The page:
Table Lighters




                                                                   Page added 7th April 2006       

                                                                       Page Updated 18th August 2006




                                             'Barcroft' Model 1

Zippo Table lighters covered an interesting range of styles. The original Table Lighter from '39 was a large and imposing beast, today it can be looked upon as an item that could happily have sat on the desk of a boardroom for one of the richest conglomerates in the world. The approach of the second world war may possibly have contributed to the manufacture of the '1st Barcroft' being stopped, but the the Table lighter disappeared from the Zippo range after only being manufactured during the short period of 1939-1940 and did not reappear until 1947, by which time it had been slightly redesigned. The model 1 is a sought after piece amongst collectors and always commands a premium price. For descriptive ease I am only referring to the 'Barcrofts' as models 1 to 4 rather than their book names (Table model #10, Deluxe all purpose Table Lighter). Strictly speaking, the use of the Barcroft name for all 4 models may not be historically accurate as the #10 only received the Barcroft name in 1954, this being the release date of the model 4 table lighter. But as time progresses, the Barcroft title is being used by many as a general name for all four revisions of the #10.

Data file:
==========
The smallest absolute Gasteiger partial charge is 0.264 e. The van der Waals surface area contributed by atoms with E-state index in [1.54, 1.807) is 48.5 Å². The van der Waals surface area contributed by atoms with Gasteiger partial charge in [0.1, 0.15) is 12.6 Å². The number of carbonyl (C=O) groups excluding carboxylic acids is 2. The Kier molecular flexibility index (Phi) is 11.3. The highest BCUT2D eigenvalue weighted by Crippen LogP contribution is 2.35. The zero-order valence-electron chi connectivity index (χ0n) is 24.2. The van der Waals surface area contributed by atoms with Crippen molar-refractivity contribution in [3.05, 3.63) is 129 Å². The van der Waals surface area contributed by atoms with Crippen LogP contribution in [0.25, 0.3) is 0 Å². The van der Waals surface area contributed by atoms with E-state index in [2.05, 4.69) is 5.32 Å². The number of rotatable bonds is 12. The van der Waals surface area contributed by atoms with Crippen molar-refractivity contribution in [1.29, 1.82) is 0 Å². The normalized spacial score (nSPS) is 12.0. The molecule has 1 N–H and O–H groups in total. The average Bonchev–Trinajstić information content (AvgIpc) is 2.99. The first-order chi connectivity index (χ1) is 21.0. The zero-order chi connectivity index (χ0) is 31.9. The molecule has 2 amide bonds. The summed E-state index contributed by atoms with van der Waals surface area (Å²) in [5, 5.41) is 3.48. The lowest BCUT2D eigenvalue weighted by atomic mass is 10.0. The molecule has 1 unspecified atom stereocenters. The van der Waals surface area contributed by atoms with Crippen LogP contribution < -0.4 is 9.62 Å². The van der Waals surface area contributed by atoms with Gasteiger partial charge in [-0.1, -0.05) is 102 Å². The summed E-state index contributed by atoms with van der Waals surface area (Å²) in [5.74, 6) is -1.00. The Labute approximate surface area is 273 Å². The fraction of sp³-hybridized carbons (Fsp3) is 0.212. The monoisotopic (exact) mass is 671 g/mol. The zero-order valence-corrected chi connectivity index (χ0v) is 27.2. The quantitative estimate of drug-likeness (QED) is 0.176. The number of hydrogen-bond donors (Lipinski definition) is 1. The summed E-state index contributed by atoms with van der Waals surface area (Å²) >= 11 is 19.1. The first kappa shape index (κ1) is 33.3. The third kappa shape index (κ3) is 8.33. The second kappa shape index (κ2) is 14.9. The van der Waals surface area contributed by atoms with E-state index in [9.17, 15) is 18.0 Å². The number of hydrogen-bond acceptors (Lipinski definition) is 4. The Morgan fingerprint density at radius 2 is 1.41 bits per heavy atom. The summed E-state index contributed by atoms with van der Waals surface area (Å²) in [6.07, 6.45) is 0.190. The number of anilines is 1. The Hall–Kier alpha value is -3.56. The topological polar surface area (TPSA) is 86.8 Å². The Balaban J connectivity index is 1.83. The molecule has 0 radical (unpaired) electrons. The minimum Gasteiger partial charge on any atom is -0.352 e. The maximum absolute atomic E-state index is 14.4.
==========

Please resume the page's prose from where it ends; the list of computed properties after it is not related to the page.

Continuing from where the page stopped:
tablesmodel1.jpg (31199 bytes)  

Model 1 'single step' Barcroft.  (1939-1940).

I don't expect to own a model 1, being British and living in England, the chances of finding an American lighter of this style in a car boot sale or similar are very slim, and short of a lottery win, I can't see me parting with the kind of money these items go for elsewhere.


                                              'Barcroft' Model 2

I did however manage to get a nice model 2. It is similar in stature to the model 1, but sports the 2 step base. It's a lovely thing to hold, except that it is a high polish item, so every time you pick it up, you have to wipe the greasy finger marks off it to keep it looking good, and even perfectly clean hands leave obvious fingerprints. Another slight issue is the size of the lighter's insert and it's ravenous taste for fuel at refill time. The insert is huge (though slightly smaller than a model 1 insert). As a result of this copious fuel chamber, it will happily take a quarter of a normal fuel canister during a refill. It lasts for ages once filled, but you are very aware of the amount of fluid the insert takes during a top up. A curious thing with the flint spring was the design of the little lug that rests against the flint. On first inserting a new flint I was surprised that instead of the little pin of the usual Zippo, the model 2 had a long rod allied to the spring. No doubt designed to compensate for the issues of a longer spring losing its ability to do the job. The model 2 was only manufactured for 2 years before being replaced in late 1949 with the smaller model 3.

tables_14.jpg (245868 bytes)  tables_13.jpg (332467 bytes)  tables_12.jpg (379919 bytes)  tables_10.jpg (506677 bytes)  

Model 2 Barcroft (1947-1949).